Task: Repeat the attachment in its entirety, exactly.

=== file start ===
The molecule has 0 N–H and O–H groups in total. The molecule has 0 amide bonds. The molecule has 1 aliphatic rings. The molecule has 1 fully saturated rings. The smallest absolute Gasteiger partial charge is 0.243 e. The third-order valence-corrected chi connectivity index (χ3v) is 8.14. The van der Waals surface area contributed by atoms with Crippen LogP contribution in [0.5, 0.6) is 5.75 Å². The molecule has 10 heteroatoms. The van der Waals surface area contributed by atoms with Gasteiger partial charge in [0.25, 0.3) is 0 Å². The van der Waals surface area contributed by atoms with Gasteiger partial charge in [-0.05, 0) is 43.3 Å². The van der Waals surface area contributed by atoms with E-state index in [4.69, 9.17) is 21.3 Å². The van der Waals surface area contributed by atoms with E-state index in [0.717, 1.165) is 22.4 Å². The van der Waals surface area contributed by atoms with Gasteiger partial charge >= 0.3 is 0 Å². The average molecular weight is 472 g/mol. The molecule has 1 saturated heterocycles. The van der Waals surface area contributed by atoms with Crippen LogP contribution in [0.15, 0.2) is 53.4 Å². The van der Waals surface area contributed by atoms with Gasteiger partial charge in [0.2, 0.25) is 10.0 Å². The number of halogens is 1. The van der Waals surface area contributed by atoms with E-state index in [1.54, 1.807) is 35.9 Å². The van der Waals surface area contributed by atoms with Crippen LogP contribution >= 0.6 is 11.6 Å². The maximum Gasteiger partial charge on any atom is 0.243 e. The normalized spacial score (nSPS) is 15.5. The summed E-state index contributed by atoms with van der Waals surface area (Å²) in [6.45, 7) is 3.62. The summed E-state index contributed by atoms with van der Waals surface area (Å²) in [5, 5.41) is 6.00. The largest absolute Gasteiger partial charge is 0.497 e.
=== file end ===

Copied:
The molecule has 0 N–H and O–H groups in total. The molecule has 0 amide bonds. The molecule has 1 aliphatic rings. The molecule has 1 fully saturated rings. The smallest absolute Gasteiger partial charge is 0.243 e. The third-order valence-corrected chi connectivity index (χ3v) is 8.14. The van der Waals surface area contributed by atoms with Crippen LogP contribution in [0.5, 0.6) is 5.75 Å². The molecule has 10 heteroatoms. The van der Waals surface area contributed by atoms with Gasteiger partial charge in [0.25, 0.3) is 0 Å². The van der Waals surface area contributed by atoms with Gasteiger partial charge in [-0.05, 0) is 43.3 Å². The van der Waals surface area contributed by atoms with E-state index in [4.69, 9.17) is 21.3 Å². The van der Waals surface area contributed by atoms with E-state index in [0.717, 1.165) is 22.4 Å². The van der Waals surface area contributed by atoms with Gasteiger partial charge >= 0.3 is 0 Å². The average molecular weight is 472 g/mol. The molecule has 1 saturated heterocycles. The van der Waals surface area contributed by atoms with Crippen LogP contribution in [0.15, 0.2) is 53.4 Å². The van der Waals surface area contributed by atoms with Gasteiger partial charge in [0.2, 0.25) is 10.0 Å². The number of halogens is 1. The van der Waals surface area contributed by atoms with E-state index in [1.54, 1.807) is 35.9 Å². The van der Waals surface area contributed by atoms with Crippen LogP contribution >= 0.6 is 11.6 Å². The maximum Gasteiger partial charge on any atom is 0.243 e. The normalized spacial score (nSPS) is 15.5. The summed E-state index contributed by atoms with van der Waals surface area (Å²) in [6.45, 7) is 3.62. The summed E-state index contributed by atoms with van der Waals surface area (Å²) in [5, 5.41) is 6.00. The largest absolute Gasteiger partial charge is 0.497 e.